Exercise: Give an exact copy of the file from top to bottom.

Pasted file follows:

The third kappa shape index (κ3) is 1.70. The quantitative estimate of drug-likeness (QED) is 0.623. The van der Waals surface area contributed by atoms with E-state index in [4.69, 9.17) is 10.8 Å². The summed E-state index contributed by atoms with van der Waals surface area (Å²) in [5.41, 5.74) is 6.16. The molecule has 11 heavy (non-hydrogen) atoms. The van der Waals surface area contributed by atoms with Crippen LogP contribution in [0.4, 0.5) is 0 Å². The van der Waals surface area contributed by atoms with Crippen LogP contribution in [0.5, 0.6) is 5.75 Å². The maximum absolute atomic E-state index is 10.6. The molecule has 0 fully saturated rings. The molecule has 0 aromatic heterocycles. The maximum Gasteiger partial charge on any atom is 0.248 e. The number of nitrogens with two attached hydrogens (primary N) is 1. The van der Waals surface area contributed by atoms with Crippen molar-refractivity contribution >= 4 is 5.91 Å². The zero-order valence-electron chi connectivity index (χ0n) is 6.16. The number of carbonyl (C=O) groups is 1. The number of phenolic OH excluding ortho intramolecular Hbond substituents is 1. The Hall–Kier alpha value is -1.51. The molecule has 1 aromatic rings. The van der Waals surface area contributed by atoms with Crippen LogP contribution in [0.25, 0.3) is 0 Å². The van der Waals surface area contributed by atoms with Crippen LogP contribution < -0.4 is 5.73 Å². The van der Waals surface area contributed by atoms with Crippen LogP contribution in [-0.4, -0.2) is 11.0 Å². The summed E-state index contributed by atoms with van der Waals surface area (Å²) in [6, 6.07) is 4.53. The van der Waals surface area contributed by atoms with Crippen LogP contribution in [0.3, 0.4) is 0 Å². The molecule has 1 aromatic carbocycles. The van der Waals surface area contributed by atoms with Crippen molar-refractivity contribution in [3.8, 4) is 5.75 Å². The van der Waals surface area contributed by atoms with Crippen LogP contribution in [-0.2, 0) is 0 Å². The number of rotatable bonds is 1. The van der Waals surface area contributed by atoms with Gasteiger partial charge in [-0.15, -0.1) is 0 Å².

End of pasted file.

The third kappa shape index (κ3) is 1.70. The quantitative estimate of drug-likeness (QED) is 0.623. The van der Waals surface area contributed by atoms with E-state index in [4.69, 9.17) is 10.8 Å². The summed E-state index contributed by atoms with van der Waals surface area (Å²) in [5.41, 5.74) is 6.16. The molecule has 11 heavy (non-hydrogen) atoms. The van der Waals surface area contributed by atoms with Crippen LogP contribution in [0.4, 0.5) is 0 Å². The van der Waals surface area contributed by atoms with Crippen LogP contribution in [0.5, 0.6) is 5.75 Å². The maximum absolute atomic E-state index is 10.6. The molecule has 0 fully saturated rings. The molecule has 0 aromatic heterocycles. The maximum Gasteiger partial charge on any atom is 0.248 e. The number of nitrogens with two attached hydrogens (primary N) is 1. The van der Waals surface area contributed by atoms with Crippen molar-refractivity contribution >= 4 is 5.91 Å². The zero-order valence-electron chi connectivity index (χ0n) is 6.16. The number of carbonyl (C=O) groups is 1. The number of phenolic OH excluding ortho intramolecular Hbond substituents is 1. The Hall–Kier alpha value is -1.51. The molecule has 1 aromatic rings. The van der Waals surface area contributed by atoms with Crippen LogP contribution in [0.25, 0.3) is 0 Å². The van der Waals surface area contributed by atoms with Crippen LogP contribution < -0.4 is 5.73 Å². The van der Waals surface area contributed by atoms with Crippen LogP contribution in [-0.4, -0.2) is 11.0 Å². The summed E-state index contributed by atoms with van der Waals surface area (Å²) in [6, 6.07) is 4.53. The van der Waals surface area contributed by atoms with Crippen LogP contribution in [0.3, 0.4) is 0 Å². The molecule has 1 aromatic carbocycles. The van der Waals surface area contributed by atoms with Crippen molar-refractivity contribution in [3.8, 4) is 5.75 Å². The van der Waals surface area contributed by atoms with Crippen LogP contribution in [-0.2, 0) is 0 Å². The number of rotatable bonds is 1. The van der Waals surface area contributed by atoms with Gasteiger partial charge in [-0.15, -0.1) is 0 Å².